If I only had $100, I would buy these wines at Vintages


If I only had $100, I would buy . . .

LCBO Vintages Release as of Saturday, October 1, 2011

Taste a world traveller in the October 1 LCBO Vintages release, which offers a range of different styles of Syrah/Shiraz from around the world. Why the two different spellings?Cooler climates such as the Northern Rhône, the original home of Syrah, produce ageworthy wines known to be dry and structured, characterized by bright fruit flavours, black pepper and mint. In climates where the warmth allows the grapes to fully ripen, such as South Australia, winemakers will often label their wines as Shiraz to distinguish their wines as bigger, more full bodied, ripely fruity, spicy and more softly structured. Of course, there are wines of every style in between and from newer regions, such as Chile and Argentina where the climate facilitates the creation of a wine with fairly soft texture and ripe sweet fruit underpinned with the classic Rhône structure. And Syrah is also found in a range of blends, including the wines of the southern Rhône, where it typically is blended with varietals such as Grenache, Mourvèdre, Cinsault and Carignan.

There’s also a good example of an Australian blend in this release, Hickinbotham’s Shiraz/Cabernet Sauvignon. Consider tasting a range of these wines, from Guigal’s classic Crozes-Hermitage, to the powerful full-bodied eminently ageable Barossa Valley Estate Ebenezer Shiraz, to the Syrah from Chile or Sicily. The substantial secondary feature is perfect for those who want to start a cellar. The quality of the fruit, levels of acidity and tannic structure are critical factors affecting the ageability of wines. With certain varietals and blends, classic examples being Burgundian and Bordeaux wines, methods of oak aging are also of significance. Perhaps you selected one or two Bordeaux wines from the Septembere 17 release to start your cellar. With this release, you can consider two Canadian whites—Le Clos Jordanne’s Talon Ridge Chardonnay, or Vineland’s St. Urban Riesling—a Cabernet Sauvignon from Napa or South Australia, a Burgundy from Domaine Bouchard Père et Fils, a Brunello or Barolo from Italy, and a Vintage Port, among others. You won’t go wrong with any of these and can create a small selection to choose from and to build on in the future.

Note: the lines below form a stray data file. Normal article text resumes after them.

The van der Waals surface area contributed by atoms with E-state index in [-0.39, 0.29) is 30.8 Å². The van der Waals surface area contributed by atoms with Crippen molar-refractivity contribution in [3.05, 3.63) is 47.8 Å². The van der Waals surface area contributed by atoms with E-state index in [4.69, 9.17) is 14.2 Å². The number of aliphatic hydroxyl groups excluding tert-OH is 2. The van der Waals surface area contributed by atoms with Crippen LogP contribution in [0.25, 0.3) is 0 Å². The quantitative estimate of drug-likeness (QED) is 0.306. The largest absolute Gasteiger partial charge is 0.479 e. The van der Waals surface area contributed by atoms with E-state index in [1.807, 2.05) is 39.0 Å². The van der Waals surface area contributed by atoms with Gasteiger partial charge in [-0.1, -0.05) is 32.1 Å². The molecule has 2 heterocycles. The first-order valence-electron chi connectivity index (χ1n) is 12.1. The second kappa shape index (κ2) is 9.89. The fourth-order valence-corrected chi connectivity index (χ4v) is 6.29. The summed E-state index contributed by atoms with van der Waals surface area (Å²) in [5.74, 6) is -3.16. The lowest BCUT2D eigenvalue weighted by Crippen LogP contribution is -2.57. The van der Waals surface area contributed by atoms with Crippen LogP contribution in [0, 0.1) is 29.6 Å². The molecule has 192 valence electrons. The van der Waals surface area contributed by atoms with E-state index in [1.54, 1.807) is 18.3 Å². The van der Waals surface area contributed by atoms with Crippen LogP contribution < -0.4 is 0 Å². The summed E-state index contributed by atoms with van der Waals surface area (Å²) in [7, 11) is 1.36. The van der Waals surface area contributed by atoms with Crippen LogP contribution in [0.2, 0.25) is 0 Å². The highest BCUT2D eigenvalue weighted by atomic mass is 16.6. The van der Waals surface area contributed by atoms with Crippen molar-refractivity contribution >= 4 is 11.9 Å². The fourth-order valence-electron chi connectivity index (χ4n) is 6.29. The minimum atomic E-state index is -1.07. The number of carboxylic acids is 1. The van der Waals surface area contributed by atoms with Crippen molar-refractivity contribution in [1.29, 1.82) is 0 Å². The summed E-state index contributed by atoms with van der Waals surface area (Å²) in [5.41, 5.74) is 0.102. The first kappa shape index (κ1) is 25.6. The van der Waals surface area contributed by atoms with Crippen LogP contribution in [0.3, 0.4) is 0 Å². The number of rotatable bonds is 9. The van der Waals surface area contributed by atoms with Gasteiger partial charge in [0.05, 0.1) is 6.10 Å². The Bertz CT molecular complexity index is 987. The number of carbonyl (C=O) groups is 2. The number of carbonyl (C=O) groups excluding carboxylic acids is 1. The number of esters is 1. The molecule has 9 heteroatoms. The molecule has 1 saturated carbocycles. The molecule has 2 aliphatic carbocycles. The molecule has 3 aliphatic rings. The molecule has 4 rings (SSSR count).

Finally, Thanksgiving is just around the corner, and there are some wines in this release that are a perfect match for that festive meal. For an all-Canadian line-up, consider the Cranberry Wine from Stoney Ridge to whet your appetite or with the meal, a choice of Tawse Sketches of Niagara Chardonnay or Wayne Gretzky’s Pinot Noir for the main course, and finish up with the Pomme de Glace Ice Cider with your apple pie and ice cream!

Happy Thanksgiving,


Vineland ‘St. Urban’ Riesling 2009
VQA Niagara Escarpment, Ontario
$19.95 (Vintages #38117) 8.4% alcohol
While almost transparent, this wine is very fragrant—pear, sweet citrus and a fine mineral quality drift from the glass. Definitively off-dry, there’s a faint hint of spritz, lovely lemon-lime flavours, traces of stone fruit and mineral, balanced by a clean stream of fine acidity. Beautifully crafted and tasty, you just want more . . . so buy a few bottles, as this will cellar medium-long term.

Babich ‘Black Label’ Sauvignon Blanc 2010
Marlborough, New Zealand
$17.95 (Vintages #9142) 14.0% alcohol
Big and substantial are not the usual terms for a Sauvignon Blanc, but they’re just right in the case of this fragrant wine. Inhale the aromas and savour the rich flavours of ripe tropical fruit—imagine lime-splashed papaya—gooseberry, nettle and a hint of fresh ginger. Beautifully balanced, dry, full on the palate, this is a gorgeous wine with some zip on the fruit-filled finish.